Have you ever heard someone say: “This isn’t the hill I’m going to die on”? It was something an old manager of mine used to say fairly frequently. When she said it, it meant that she disagreed about something our CEO was asking us to do, but she didn’t feel strongly enough about the argument to fight about it until the bitter end. In other words, it wasn’t a disagreement she was going to lose her job over.
In Netflix’s House of Cards, Frank Underwood is a conniving, calculating and ruthless politician who has sights fixed firmly on power. He understands that favours lead to personal indebtedness, and those under his thumb often find themselves doing things that they would never otherwise do. How does this happen? How can the burden of personal debt cause otherwise intelligent people to go against their own better judgement? It has to do with the power of reciprocity. This is how it works.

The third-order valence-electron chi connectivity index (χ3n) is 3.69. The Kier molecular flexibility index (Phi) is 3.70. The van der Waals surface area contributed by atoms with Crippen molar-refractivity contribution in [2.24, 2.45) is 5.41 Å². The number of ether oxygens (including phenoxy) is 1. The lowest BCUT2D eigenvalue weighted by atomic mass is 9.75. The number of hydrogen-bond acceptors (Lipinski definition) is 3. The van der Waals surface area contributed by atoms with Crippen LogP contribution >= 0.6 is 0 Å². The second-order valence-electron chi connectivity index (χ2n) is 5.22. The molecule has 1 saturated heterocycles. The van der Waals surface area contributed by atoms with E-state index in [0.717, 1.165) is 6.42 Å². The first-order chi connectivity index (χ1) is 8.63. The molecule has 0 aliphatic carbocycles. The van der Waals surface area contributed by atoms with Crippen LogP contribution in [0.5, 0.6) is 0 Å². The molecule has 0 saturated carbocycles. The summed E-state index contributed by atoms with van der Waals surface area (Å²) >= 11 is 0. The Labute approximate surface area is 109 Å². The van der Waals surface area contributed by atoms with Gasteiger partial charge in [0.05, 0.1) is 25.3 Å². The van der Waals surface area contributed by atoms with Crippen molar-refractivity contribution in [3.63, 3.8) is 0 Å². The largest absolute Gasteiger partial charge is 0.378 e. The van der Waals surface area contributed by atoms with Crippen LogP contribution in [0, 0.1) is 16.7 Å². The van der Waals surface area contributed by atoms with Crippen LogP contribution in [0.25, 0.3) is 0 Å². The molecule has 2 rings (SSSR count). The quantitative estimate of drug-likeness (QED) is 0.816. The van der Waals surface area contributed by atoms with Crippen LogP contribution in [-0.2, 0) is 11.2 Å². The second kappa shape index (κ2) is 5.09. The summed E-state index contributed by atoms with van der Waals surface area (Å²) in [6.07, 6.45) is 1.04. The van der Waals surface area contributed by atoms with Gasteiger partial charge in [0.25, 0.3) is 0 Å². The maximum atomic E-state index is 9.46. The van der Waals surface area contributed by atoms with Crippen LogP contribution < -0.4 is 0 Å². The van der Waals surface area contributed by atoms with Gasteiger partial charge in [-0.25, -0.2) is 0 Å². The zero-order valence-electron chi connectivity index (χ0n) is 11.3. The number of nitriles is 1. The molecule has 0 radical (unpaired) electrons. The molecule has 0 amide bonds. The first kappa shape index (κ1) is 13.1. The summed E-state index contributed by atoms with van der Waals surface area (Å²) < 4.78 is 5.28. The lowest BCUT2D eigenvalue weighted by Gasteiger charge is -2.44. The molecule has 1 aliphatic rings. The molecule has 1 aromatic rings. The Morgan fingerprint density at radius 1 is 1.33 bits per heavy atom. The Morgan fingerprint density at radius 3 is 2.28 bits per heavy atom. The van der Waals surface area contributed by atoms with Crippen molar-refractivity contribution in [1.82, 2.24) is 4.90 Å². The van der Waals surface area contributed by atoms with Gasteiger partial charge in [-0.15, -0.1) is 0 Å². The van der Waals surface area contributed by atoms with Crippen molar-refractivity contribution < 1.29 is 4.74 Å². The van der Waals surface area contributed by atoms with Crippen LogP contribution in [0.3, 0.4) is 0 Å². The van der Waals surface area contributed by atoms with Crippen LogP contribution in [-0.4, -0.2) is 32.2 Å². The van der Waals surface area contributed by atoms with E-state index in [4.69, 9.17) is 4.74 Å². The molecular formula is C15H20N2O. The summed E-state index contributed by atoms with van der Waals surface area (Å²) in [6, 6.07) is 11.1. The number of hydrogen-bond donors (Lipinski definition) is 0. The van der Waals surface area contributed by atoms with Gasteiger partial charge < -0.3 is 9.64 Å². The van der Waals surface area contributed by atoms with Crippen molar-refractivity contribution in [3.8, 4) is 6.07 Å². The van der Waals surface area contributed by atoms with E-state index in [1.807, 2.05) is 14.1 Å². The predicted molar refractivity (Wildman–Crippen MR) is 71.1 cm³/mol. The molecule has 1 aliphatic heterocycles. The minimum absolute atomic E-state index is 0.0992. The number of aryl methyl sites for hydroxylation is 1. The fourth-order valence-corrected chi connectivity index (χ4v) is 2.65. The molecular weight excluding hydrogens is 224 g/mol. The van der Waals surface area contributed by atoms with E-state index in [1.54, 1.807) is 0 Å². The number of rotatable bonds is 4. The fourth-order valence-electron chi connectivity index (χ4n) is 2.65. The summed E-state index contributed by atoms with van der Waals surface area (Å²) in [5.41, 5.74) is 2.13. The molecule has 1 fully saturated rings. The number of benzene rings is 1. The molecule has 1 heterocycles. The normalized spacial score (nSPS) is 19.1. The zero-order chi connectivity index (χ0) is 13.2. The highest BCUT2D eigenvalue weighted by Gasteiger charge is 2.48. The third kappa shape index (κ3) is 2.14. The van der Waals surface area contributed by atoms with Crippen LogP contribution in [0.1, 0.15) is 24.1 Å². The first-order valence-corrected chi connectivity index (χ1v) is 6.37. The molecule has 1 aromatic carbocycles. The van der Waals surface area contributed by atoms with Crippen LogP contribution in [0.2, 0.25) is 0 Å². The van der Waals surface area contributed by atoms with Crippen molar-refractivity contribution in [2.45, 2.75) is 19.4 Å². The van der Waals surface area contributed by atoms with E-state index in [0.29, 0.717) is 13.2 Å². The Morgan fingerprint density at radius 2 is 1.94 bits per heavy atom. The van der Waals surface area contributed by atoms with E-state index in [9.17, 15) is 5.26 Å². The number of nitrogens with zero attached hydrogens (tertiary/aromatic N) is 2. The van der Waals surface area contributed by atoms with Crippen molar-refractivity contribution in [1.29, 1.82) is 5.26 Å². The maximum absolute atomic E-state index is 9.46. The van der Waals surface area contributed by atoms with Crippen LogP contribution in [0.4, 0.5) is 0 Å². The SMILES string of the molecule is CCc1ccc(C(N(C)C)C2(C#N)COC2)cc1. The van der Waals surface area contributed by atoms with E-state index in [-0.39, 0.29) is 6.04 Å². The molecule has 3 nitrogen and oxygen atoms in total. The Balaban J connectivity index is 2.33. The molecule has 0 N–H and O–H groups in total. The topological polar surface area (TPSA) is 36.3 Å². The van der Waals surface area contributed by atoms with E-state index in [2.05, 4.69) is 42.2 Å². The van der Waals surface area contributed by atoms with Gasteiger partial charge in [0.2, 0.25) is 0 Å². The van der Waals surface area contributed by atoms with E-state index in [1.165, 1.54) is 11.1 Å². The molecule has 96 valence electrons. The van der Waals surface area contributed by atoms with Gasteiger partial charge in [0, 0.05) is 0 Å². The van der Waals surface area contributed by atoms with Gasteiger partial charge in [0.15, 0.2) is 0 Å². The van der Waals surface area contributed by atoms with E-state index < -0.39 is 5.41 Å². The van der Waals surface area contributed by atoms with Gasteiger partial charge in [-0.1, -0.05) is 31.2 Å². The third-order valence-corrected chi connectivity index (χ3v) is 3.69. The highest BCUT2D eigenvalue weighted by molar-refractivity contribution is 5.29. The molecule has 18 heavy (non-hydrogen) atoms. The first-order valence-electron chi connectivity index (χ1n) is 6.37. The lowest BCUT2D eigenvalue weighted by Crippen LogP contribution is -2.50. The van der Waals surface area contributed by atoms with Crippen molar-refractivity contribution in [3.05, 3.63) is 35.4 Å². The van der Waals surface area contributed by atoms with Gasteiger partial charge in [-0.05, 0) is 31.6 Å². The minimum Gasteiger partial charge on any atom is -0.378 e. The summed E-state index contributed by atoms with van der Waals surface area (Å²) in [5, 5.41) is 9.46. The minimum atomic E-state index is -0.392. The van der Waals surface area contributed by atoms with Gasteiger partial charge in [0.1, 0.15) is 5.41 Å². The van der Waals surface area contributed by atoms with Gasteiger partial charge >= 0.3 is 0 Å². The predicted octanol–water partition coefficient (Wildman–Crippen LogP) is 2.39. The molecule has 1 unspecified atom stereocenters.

Decisions are tiring. It takes a lot of energy to ponder the pros and cons of the thousands of choices we make on a daily basis. Thankfully, our subconscious has developed tools to help us make all these tiresome decisions quickly and efficiently. According to studies, one of these subconscious tools is a trigger word we can take advantage of to influence the decision-making process.
David FolkersonDiscover a magic word that increases influence by more than 30%
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